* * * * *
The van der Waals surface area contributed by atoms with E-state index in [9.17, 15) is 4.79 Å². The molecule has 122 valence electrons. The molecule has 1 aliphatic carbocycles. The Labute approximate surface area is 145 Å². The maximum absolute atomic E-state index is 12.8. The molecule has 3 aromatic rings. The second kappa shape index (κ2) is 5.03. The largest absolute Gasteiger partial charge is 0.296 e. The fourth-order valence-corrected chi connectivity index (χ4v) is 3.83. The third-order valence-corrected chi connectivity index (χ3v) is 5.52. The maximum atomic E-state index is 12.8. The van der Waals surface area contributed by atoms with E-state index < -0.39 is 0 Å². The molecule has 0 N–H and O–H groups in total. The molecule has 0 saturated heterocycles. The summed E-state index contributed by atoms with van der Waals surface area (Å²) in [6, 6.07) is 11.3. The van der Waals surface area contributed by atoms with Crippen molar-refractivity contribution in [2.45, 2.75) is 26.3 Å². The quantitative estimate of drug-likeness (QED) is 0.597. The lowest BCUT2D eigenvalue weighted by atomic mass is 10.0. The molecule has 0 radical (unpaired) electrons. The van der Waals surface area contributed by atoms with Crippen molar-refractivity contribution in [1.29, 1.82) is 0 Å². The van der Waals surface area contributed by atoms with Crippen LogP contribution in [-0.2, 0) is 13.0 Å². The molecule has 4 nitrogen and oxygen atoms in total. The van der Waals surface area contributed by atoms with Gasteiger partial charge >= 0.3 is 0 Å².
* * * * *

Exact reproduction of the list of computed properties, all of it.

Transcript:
The van der Waals surface area contributed by atoms with E-state index in [9.17, 15) is 4.79 Å². The molecule has 122 valence electrons. The molecule has 1 aliphatic carbocycles. The Labute approximate surface area is 145 Å². The maximum absolute atomic E-state index is 12.8. The molecule has 3 aromatic rings. The second kappa shape index (κ2) is 5.03. The largest absolute Gasteiger partial charge is 0.296 e. The fourth-order valence-corrected chi connectivity index (χ4v) is 3.83. The third-order valence-corrected chi connectivity index (χ3v) is 5.52. The maximum atomic E-state index is 12.8. The van der Waals surface area contributed by atoms with E-state index < -0.39 is 0 Å². The molecule has 0 N–H and O–H groups in total. The molecule has 0 saturated heterocycles. The summed E-state index contributed by atoms with van der Waals surface area (Å²) in [6, 6.07) is 11.3. The van der Waals surface area contributed by atoms with Crippen molar-refractivity contribution in [2.45, 2.75) is 26.3 Å². The quantitative estimate of drug-likeness (QED) is 0.597. The lowest BCUT2D eigenvalue weighted by atomic mass is 10.0. The molecule has 0 radical (unpaired) electrons. The van der Waals surface area contributed by atoms with Crippen molar-refractivity contribution in [1.29, 1.82) is 0 Å². The van der Waals surface area contributed by atoms with Crippen LogP contribution in [-0.2, 0) is 13.0 Å². The molecule has 4 nitrogen and oxygen atoms in total. The van der Waals surface area contributed by atoms with Gasteiger partial charge >= 0.3 is 0 Å².